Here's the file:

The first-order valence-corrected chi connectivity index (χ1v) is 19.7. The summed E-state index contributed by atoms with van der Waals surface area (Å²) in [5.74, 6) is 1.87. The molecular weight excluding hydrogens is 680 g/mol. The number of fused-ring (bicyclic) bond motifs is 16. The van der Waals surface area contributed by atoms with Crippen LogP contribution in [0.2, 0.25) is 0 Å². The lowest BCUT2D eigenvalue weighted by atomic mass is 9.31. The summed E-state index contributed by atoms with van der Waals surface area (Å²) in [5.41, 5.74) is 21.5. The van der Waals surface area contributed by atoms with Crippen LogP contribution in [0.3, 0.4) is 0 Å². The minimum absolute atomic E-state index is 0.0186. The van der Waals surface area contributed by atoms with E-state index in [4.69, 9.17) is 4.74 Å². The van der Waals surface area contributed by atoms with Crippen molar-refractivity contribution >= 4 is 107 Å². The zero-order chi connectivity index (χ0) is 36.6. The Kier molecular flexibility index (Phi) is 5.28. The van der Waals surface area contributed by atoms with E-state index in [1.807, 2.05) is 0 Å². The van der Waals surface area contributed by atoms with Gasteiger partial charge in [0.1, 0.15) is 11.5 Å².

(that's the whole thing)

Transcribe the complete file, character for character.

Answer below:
The first-order valence-corrected chi connectivity index (χ1v) is 19.7. The summed E-state index contributed by atoms with van der Waals surface area (Å²) in [5.74, 6) is 1.87. The molecular weight excluding hydrogens is 680 g/mol. The number of fused-ring (bicyclic) bond motifs is 16. The van der Waals surface area contributed by atoms with Crippen LogP contribution in [0.2, 0.25) is 0 Å². The lowest BCUT2D eigenvalue weighted by atomic mass is 9.31. The summed E-state index contributed by atoms with van der Waals surface area (Å²) in [5.41, 5.74) is 21.5. The van der Waals surface area contributed by atoms with Crippen LogP contribution in [0.3, 0.4) is 0 Å². The minimum absolute atomic E-state index is 0.0186. The van der Waals surface area contributed by atoms with E-state index in [4.69, 9.17) is 4.74 Å². The van der Waals surface area contributed by atoms with Crippen molar-refractivity contribution >= 4 is 107 Å². The zero-order chi connectivity index (χ0) is 36.6. The Kier molecular flexibility index (Phi) is 5.28. The van der Waals surface area contributed by atoms with E-state index in [1.807, 2.05) is 0 Å². The van der Waals surface area contributed by atoms with Gasteiger partial charge in [0.1, 0.15) is 11.5 Å².